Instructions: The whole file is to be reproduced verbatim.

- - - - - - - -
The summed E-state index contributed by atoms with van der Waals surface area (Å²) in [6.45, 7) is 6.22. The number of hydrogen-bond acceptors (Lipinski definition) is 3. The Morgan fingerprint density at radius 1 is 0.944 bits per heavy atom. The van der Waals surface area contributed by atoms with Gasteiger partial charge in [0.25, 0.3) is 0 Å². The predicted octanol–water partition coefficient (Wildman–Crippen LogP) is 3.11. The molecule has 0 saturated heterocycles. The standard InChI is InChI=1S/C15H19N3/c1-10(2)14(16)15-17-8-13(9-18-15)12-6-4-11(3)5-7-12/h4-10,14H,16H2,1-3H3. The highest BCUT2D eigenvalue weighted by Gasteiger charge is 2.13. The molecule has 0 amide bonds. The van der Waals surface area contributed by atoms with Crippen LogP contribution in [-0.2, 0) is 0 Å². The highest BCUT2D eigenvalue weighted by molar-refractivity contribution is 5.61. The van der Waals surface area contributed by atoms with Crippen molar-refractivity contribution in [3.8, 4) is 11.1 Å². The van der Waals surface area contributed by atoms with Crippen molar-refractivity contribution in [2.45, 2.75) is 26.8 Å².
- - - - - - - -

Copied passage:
The summed E-state index contributed by atoms with van der Waals surface area (Å²) in [6.45, 7) is 6.22. The number of hydrogen-bond acceptors (Lipinski definition) is 3. The Morgan fingerprint density at radius 1 is 0.944 bits per heavy atom. The van der Waals surface area contributed by atoms with Gasteiger partial charge in [0.25, 0.3) is 0 Å². The predicted octanol–water partition coefficient (Wildman–Crippen LogP) is 3.11. The molecule has 0 saturated heterocycles. The standard InChI is InChI=1S/C15H19N3/c1-10(2)14(16)15-17-8-13(9-18-15)12-6-4-11(3)5-7-12/h4-10,14H,16H2,1-3H3. The highest BCUT2D eigenvalue weighted by Gasteiger charge is 2.13. The molecule has 0 amide bonds. The van der Waals surface area contributed by atoms with Crippen LogP contribution in [-0.2, 0) is 0 Å². The highest BCUT2D eigenvalue weighted by molar-refractivity contribution is 5.61. The van der Waals surface area contributed by atoms with Crippen molar-refractivity contribution in [3.8, 4) is 11.1 Å². The van der Waals surface area contributed by atoms with Crippen molar-refractivity contribution in [2.45, 2.75) is 26.8 Å².